IMF and Pakistani officials began talks on Monday to discuss the terms of Pakistan's 11-billion-dollar loan. IMF chief Dominique Strauss-Kahn (pictured) has said the organisation would do its part to help the flood-wrecked country.
AFP - Officials from the IMF and Pakistan held talks Monday amid reports that the flood-battered country was asking the fund to ease terms of a nearly 11-billion-dollar loan.
"I can confirm the meeting," one official said but declined to elaborate on the specifics of the discussions at the Washington-based International Monetary Fund headquarters.
But Masood Ahmed, director of the IMF's Middle East and Central Asia department, said Pakistan's budget and macroeconomic prospects, being supported by an IMF financed program, would have to be reviewed due to the deadly floods.
The nearly month-long floods have killed 1,500 people and affected up to 20 million nationwide in the country's worst natural disaster, with the threat of disease ever-present in the miserable camps sheltering penniless survivors.
There are fears that losses could snowball to 43 billion dollars.
Pakistan floods in pictures
A young flood survivor carries a child as he evacuates the flooded area in Tando Hafiz Shah, in southern Pakistan's Sindh province. (Photo: AFP)
A man sits next to a truck surrounded by water in the flood-affected village of Visandawali, some 30 kms south of Muzaffargarh, in Punjab province. (Photo: AFP)
A family wades through water in the flood-wrecked village of Visandawali. (Photo: AFP)
An elderly woman cradles an infant as flood-affected Pakistanis return home to Bassera village in Punjab province. (Photo: AFP)
Flood-displaced Pakistanis receive food at a distribution point in Sukkur, Sindh province. (Photo: AFP)
Flood survivors at a camp in Sukkur on August 17. (Photo: AFP)
A farmer moves his animals to high ground in the flooded area of Pathan Wala. (Photo: AFP)
A flood survivor receives a bottle of water from a van in the village of Bassera, Punjab province. (Photo: AFP)
Flood survivors evacuate a flooded area of Pathan Wala on August 16, 2010. (Photo: AFP)
A father carries his child through the flooding in southern Pakistan. (Photo: AFP)
Millions of Pakistanis have been displaced by the devastating floods. (Photo: AFP)
Flood victims cross a damaged bridge in the Kasbag Gujarat region. (Photo: AFP)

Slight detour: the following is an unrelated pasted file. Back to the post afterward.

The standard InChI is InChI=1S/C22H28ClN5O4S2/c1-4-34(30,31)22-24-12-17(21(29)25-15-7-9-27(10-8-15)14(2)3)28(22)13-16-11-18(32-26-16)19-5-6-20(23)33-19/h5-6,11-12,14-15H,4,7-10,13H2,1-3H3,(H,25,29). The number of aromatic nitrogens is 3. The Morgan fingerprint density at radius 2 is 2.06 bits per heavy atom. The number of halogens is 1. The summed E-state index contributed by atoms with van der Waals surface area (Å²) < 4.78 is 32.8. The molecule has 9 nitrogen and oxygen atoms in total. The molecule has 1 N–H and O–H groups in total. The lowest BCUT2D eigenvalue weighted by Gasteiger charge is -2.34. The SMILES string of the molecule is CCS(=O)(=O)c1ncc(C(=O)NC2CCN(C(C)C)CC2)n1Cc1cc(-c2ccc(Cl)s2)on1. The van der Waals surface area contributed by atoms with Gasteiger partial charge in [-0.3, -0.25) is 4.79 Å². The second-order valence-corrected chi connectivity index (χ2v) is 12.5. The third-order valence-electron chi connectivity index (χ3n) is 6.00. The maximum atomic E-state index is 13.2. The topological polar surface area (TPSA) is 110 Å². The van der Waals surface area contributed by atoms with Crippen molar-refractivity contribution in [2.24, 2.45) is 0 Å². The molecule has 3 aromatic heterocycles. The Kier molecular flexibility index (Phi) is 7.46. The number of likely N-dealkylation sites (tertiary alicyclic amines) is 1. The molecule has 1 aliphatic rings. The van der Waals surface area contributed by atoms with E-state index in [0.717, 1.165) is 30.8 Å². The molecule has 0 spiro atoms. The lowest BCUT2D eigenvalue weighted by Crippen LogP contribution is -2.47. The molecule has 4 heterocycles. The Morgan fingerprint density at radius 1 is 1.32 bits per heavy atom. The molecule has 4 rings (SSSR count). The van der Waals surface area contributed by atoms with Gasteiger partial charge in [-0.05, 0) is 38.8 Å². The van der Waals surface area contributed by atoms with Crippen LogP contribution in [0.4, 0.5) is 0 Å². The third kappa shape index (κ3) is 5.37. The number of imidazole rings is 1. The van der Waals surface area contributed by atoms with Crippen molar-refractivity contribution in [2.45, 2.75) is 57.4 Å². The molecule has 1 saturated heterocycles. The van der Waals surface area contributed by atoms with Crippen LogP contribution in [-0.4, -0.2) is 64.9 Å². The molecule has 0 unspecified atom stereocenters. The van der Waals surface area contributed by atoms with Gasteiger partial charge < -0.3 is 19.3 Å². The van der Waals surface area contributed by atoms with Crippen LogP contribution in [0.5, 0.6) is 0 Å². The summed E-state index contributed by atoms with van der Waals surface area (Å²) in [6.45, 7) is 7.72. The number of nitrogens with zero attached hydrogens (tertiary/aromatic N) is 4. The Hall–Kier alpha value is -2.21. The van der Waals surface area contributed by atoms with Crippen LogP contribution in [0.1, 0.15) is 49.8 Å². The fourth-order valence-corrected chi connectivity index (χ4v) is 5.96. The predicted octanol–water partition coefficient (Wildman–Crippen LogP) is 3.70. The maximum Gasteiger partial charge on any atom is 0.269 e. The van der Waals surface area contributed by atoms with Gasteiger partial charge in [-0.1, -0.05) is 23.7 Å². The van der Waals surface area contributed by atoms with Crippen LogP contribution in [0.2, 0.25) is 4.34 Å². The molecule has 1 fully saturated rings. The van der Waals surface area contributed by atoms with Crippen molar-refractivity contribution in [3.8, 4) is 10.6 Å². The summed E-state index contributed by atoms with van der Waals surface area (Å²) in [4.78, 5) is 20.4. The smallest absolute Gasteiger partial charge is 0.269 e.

The cost of rebuilding Pakistan will run into many billions of dollars. Aid organisations have expressed concern that funds will prove insufficient, urging donor countries to do more to help the flood-stricken country. (Photo: AFP)
The IMF meeting with the Pakistan officials would "evaluate the macroeconomic impact of the floods, assess the measures they are taking to address this impact, and discuss ways in which the IMF can assist Pakistan at this difficult juncture," Ahmed said at the weekend.
Pakistan's finance minister Abdul Hafeez Shaikh will ask the IMF to restructure the current loan or consider new financing, Pakistan officials said last week.
"Either the fund steps forward and allows plenty of relaxations on the current program or we make a fresh start and discuss a new program with performance criteria that are tailored to our new economic realities," one official told the Financial Times.
"The present program is not looking sustainable."
Even before the floods there had been speculation that Pakistan might seek a new loan agreement with the IMF.
But in light of the natural disaster, Islamabad now fears it will not be able to meet key IMF-set targets on inflation and budget deficit levels.
IMF Managing Director Dominique Strauss-Kahn wrote to Pakistani President Asif Ali Zardari at the outset of the disaster that "the IMF stood with Pakistan at this difficult time and will do its part to help the country."
The IMF in 2008 approved a 7.61-billion-dollar rescue package for Pakistan as the country struggled to cope with bloody attacks by Islamic radicals, 30-year-high inflation and fast-depleting reserves.
It was augmented to 10.66 billion dollars last year under the program that was extended to end in 2010.
So far, Pakistan has received about 7.27 billion dollars from the IMF loan.
Date created : 2010-08-23